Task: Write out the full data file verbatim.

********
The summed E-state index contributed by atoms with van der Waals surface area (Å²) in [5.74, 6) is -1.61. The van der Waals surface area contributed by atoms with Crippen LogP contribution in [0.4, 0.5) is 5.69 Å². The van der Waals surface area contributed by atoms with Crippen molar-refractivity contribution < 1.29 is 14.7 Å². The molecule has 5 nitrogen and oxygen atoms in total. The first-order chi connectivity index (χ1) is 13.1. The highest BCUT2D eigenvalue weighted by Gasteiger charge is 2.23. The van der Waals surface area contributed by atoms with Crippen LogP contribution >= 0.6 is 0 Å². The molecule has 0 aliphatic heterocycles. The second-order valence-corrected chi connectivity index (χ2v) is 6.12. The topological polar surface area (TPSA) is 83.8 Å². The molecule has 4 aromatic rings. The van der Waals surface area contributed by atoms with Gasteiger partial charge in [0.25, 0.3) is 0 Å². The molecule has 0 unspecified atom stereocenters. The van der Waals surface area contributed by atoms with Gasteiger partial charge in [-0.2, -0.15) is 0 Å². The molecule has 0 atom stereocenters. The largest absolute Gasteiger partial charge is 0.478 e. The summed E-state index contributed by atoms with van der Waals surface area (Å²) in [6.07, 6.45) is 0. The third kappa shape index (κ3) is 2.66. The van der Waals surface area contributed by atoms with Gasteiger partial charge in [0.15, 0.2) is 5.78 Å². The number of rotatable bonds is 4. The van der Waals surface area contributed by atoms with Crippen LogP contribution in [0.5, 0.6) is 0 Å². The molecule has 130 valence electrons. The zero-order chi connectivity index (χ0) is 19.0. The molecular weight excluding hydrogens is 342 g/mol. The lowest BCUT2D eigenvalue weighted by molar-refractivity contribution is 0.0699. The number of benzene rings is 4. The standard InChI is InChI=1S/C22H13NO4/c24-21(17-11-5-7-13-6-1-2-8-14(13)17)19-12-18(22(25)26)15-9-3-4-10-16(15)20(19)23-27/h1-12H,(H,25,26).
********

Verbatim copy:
The summed E-state index contributed by atoms with van der Waals surface area (Å²) in [5.74, 6) is -1.61. The van der Waals surface area contributed by atoms with Crippen LogP contribution in [0.4, 0.5) is 5.69 Å². The van der Waals surface area contributed by atoms with Crippen molar-refractivity contribution < 1.29 is 14.7 Å². The molecule has 5 nitrogen and oxygen atoms in total. The first-order chi connectivity index (χ1) is 13.1. The highest BCUT2D eigenvalue weighted by Gasteiger charge is 2.23. The van der Waals surface area contributed by atoms with Crippen LogP contribution >= 0.6 is 0 Å². The molecule has 0 aliphatic heterocycles. The second-order valence-corrected chi connectivity index (χ2v) is 6.12. The topological polar surface area (TPSA) is 83.8 Å². The molecule has 4 aromatic rings. The van der Waals surface area contributed by atoms with Gasteiger partial charge in [0.25, 0.3) is 0 Å². The molecule has 0 unspecified atom stereocenters. The van der Waals surface area contributed by atoms with Gasteiger partial charge in [-0.2, -0.15) is 0 Å². The molecule has 0 atom stereocenters. The largest absolute Gasteiger partial charge is 0.478 e. The summed E-state index contributed by atoms with van der Waals surface area (Å²) in [6.07, 6.45) is 0. The third kappa shape index (κ3) is 2.66. The van der Waals surface area contributed by atoms with Gasteiger partial charge in [0.15, 0.2) is 5.78 Å². The number of rotatable bonds is 4. The van der Waals surface area contributed by atoms with Crippen LogP contribution in [0.5, 0.6) is 0 Å². The molecule has 130 valence electrons. The zero-order chi connectivity index (χ0) is 19.0. The molecular weight excluding hydrogens is 342 g/mol. The lowest BCUT2D eigenvalue weighted by molar-refractivity contribution is 0.0699. The number of benzene rings is 4. The standard InChI is InChI=1S/C22H13NO4/c24-21(17-11-5-7-13-6-1-2-8-14(13)17)19-12-18(22(25)26)15-9-3-4-10-16(15)20(19)23-27/h1-12H,(H,25,26).